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Prime Minister Stephen Harper tours a museum for political prisoners in Lviv, Ukraine, on Oct. 26, 2010. (Sean Kilpatrick/THE CANADIAN PRESS)
Prime Minister Stephen Harper tours a museum for political prisoners in Lviv, Ukraine, on Oct. 26, 2010. (Sean Kilpatrick/THE CANADIAN PRESS)

With freedom eroding in Ukraine, PM puts his principles to work Add to ...

Stephen Harper left for his trip to La Francophonie and Ukraine under a cloud.

His Conservative government's "principled stand," as the Prime Minister liked to call it, on human rights had lost it so many friends that Canada was shunned in its bid for a temporary seat on the United Nations Security Council.

The timing of the subsequent visit to Ukraine was coincidental, but fortuitous. Mr. Harper used the opportunity to showcase Canada's concern with the increasingly heavy-handed regime of President Viktor Yanukovych.

He earned the gratitude of Ukrainians - at least those few who heard him.

Things are not good here. At Ukrainian Catholic University in Lviv, Father Borys Gudziak, the university's rector, told of visits by government officials, warning against student demonstrations. Educators are seeing "practices that we haven't seen since Soviet times," he told journalists.

"The fear is subcutaneous," he told reporters. "You scratch the skin and it's under the surface."

Since Mr. Yanukovych, who favours much closer ties with Russia, was elected last February after the Orange Revolution collapsed in internal disarray, arrests and harassment of dissident voices have increased by the month.

"The regime pushes constantly, everywhere, to see if there is a reaction. If there is no reaction, they push harder" said Frank Sysyn, a professor at the University of Alberta's Canadian Institute of Ukrainian studies. He is in Lviv on sabbatical.

In an address to a gathering of students, Mr. Harper reminded them of the evils their country endured under the domination of Soviet Russia. "It is a past that must not be forgotten, that must never be swept under the carpet," he reminded them.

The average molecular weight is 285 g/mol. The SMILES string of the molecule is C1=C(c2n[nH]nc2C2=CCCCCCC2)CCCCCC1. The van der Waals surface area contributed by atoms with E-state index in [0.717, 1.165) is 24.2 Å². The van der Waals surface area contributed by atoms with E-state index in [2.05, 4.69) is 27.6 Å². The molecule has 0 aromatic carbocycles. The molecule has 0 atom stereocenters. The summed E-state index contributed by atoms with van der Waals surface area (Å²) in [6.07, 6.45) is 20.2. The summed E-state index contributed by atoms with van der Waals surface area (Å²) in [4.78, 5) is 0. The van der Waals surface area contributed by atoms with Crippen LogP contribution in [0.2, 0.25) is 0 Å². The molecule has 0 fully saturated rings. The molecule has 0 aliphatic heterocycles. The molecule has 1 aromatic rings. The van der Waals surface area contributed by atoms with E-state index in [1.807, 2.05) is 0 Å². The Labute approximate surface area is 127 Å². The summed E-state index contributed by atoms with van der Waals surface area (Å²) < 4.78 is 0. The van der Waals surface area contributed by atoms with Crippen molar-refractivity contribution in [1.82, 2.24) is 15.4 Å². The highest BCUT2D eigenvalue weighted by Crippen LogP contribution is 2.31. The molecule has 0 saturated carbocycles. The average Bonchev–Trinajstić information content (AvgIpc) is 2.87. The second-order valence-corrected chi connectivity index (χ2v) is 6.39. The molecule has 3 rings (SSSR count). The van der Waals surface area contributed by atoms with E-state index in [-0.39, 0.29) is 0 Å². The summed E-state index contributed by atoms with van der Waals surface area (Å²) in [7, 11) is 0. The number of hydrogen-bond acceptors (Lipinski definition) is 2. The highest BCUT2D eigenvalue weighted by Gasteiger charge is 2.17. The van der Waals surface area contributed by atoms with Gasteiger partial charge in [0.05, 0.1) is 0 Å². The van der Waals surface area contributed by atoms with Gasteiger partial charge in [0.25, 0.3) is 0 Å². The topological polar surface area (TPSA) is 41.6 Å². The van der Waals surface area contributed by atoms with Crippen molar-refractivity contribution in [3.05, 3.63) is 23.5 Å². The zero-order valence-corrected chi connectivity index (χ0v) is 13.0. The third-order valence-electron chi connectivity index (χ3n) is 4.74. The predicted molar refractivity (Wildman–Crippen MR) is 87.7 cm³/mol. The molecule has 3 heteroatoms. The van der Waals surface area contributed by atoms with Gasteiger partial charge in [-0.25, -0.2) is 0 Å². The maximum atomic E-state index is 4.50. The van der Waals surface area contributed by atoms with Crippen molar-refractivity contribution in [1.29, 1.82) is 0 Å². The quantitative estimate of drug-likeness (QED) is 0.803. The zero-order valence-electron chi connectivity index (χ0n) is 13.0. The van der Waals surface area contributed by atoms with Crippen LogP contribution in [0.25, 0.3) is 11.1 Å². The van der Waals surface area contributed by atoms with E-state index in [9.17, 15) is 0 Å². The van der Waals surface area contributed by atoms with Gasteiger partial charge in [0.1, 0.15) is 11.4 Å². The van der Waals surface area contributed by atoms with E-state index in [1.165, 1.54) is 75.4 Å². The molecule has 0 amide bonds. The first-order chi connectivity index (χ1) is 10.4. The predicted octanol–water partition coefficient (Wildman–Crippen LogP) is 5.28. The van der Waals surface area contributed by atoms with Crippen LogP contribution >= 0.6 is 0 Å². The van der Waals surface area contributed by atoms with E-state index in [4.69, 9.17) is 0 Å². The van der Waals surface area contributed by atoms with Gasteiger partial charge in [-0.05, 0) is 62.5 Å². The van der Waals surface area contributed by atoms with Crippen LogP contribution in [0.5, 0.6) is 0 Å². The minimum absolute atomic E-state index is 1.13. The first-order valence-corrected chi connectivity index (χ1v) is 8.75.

"Remember that in Canada you have friends," he concluded, "friends who respect and admire Ukraine's heart for freedom, its spirit of national self-determination, and the courage of its people, a courage that has never deserted you, even in the darkest nights of your long history."

Mr. Harper toured a museum housed in a former prison in Lviv where thousands were interrogated, tortured and many killed by the Soviets and the Nazis. But the new government seems determined to suppress the files that were being researched and released.

"This all means we're going back to the Soviet practice," said Ruslan Zabilyj, the museum's director. He has been detained by internal security police and may be facing criminal charges for revealing state secrets.

Then the Prime Minister toured St. George's Cathedral, nearby. The Church was severely repressed during the years of Soviet occupation.

Most of Europe is quiescent as democracy in Ukraine erodes. The continent is dependent on Russian oil and gas, and looks away as Russia seeks to increase its influence over Ukraine. Only the Baltic and Nordic states, Britain, the United States and Canada are taking notice, Prof. Sysyn said.

"This is one country where what Canada says gets noticed," he observed, because of the 1.2 million Canadians of Ukrainian descent.

Mr. Harper's strong stand in the wake of the fiasco at the United Nations bolsters the Conservative argument that promoting human rights is worth the cost.

And notwithstanding the implied criticism of the regime, Mr. Harper signed several initiatives with the Yanukovych government, and pursues free trade negotiations even as Mr. Harper pointedly reminds the regime about the importance of human rights and freedoms.

It doesn't seem to matter. Every person interviewed here, in Kiev and Lviv, expressed their appreciation for the Prime Minister's approach.

"Harper has struck exactly the right tone," said Prof. Sysn.

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